Anger grows in New York over slow snow clean-up


Anger is mounting in New York and New Jersey over the slow pace of snow removal following the severe storms which brought the region to a halt.

Major thoroughfares in Manhattan have been cleared, but large parts of the city have yet to be ploughed.

Many residents are stuck in their homes unable to get to work, and piles of snow are hindering ambulances.

New York City Council Speaker Christine Quinn called the clean-up operation the worst in memory.

"We're hearing reports from all over of people not even having seen a plough by the afternoon of the day after," Ms Quinn told reporters. "This is a level of lack of clean-up that I really can't recall."

Mayor Michael Bloomberg has defended his administration's response to the blizzard, telling reporters that his staff are working as hard as they can and "using every single resource at our disposal".

The city has hired 1,900 labourers over the past two days to shovel snow from pavements and streets, and deployed 28 front-end loaders to help dig out stranded vehicles.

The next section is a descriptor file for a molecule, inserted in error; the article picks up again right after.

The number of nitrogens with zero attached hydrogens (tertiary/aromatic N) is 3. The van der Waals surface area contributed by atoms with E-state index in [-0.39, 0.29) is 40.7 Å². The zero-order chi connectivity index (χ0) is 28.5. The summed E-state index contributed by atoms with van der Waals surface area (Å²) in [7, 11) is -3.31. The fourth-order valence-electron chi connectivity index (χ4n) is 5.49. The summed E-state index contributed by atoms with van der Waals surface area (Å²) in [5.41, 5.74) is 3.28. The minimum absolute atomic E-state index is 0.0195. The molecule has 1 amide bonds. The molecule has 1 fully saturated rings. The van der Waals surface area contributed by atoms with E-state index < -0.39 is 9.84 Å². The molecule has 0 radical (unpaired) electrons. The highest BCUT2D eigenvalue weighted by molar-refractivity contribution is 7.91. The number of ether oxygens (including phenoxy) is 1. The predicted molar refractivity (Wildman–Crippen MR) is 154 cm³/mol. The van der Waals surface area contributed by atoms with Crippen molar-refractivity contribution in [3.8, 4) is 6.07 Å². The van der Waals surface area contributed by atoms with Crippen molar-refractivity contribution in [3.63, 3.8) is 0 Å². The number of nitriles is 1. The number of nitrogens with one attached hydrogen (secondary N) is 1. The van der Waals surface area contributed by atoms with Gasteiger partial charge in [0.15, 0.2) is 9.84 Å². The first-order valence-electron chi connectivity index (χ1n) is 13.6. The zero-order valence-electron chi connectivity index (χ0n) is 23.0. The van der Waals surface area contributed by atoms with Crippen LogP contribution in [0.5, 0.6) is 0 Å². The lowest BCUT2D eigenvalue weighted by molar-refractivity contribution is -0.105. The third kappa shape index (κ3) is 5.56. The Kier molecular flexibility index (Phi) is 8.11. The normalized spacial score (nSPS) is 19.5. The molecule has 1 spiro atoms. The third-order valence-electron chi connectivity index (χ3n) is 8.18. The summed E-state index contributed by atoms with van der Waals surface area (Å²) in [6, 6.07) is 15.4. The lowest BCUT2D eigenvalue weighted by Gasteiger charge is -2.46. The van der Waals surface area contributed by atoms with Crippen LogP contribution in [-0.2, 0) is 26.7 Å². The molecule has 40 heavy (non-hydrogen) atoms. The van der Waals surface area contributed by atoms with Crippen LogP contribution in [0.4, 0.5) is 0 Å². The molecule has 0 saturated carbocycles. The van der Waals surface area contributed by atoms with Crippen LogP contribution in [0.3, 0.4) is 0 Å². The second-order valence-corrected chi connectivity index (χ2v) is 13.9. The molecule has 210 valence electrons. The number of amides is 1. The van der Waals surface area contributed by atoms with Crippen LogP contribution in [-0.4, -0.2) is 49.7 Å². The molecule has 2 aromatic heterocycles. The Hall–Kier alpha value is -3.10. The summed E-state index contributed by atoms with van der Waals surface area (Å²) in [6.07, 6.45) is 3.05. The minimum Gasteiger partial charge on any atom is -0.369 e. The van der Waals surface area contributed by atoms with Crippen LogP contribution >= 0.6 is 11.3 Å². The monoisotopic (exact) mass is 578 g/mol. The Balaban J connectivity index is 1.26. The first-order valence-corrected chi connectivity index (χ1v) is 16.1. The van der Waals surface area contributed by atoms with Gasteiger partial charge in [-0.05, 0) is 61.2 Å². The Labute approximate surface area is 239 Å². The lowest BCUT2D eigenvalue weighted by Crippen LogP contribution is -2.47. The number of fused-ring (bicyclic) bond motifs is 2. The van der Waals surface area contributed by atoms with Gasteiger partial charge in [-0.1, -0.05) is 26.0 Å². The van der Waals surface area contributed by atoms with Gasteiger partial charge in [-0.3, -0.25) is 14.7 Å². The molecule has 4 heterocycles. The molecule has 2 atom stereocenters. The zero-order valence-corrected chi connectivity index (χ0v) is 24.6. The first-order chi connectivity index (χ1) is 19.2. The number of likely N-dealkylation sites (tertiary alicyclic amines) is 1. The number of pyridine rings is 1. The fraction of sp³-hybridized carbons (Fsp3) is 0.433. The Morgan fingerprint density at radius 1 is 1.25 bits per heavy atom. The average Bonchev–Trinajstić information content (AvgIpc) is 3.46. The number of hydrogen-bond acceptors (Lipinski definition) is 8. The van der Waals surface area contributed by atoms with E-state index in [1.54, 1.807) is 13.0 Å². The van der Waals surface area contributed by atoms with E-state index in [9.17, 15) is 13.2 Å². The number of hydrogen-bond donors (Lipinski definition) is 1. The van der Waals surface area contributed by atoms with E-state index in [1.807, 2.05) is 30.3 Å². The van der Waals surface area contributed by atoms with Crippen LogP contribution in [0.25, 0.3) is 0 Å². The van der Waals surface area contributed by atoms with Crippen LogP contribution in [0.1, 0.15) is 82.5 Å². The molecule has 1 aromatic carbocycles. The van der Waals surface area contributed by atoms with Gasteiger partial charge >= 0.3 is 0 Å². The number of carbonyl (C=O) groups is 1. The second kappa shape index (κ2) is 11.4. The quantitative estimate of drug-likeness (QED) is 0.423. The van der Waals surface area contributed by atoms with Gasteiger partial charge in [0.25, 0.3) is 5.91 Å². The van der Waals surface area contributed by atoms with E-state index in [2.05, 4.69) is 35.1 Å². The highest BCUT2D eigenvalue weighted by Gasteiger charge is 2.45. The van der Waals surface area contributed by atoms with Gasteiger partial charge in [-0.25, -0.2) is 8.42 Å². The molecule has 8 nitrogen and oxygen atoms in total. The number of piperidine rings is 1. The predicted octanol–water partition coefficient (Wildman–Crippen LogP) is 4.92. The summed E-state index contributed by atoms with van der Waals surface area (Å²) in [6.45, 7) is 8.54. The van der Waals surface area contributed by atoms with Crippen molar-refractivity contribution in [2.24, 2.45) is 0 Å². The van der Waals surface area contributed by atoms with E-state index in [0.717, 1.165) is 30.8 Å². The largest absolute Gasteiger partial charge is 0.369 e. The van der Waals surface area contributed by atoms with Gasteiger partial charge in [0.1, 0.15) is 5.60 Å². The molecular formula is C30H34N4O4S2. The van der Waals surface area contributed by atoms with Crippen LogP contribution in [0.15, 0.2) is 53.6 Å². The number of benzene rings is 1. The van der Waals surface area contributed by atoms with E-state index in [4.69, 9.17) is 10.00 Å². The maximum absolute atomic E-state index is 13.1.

Speaking on Wednesday, Mr Bloomberg said only 50 city buses remained stuck on city streets, down from 600 the day before.

He noted that the unusually large number of vehicles stuck in the snow had made the clean-up extraordinarily difficult.

Mr Bloomberg has been criticized for not putting enough effort into clearing New York's outer boroughs compared to the downtown Manhattan area.

Ms Quinn has announced that she will hold hearings to investigate problems with the clean-up.

In New Jersey, Governor Chris Christie is under fire for taking a holiday at Disney World in central Florida while his state is reeling in the aftermath of the storm.

Electricity has been restored to most homes in eastern Canada after the storm caused widespread power outages. About 800 customers reportedly remain without power in the New Brunswick area.

More snow is forecast in some parts of Newfoundland and Labrador, Canada's easternmost province.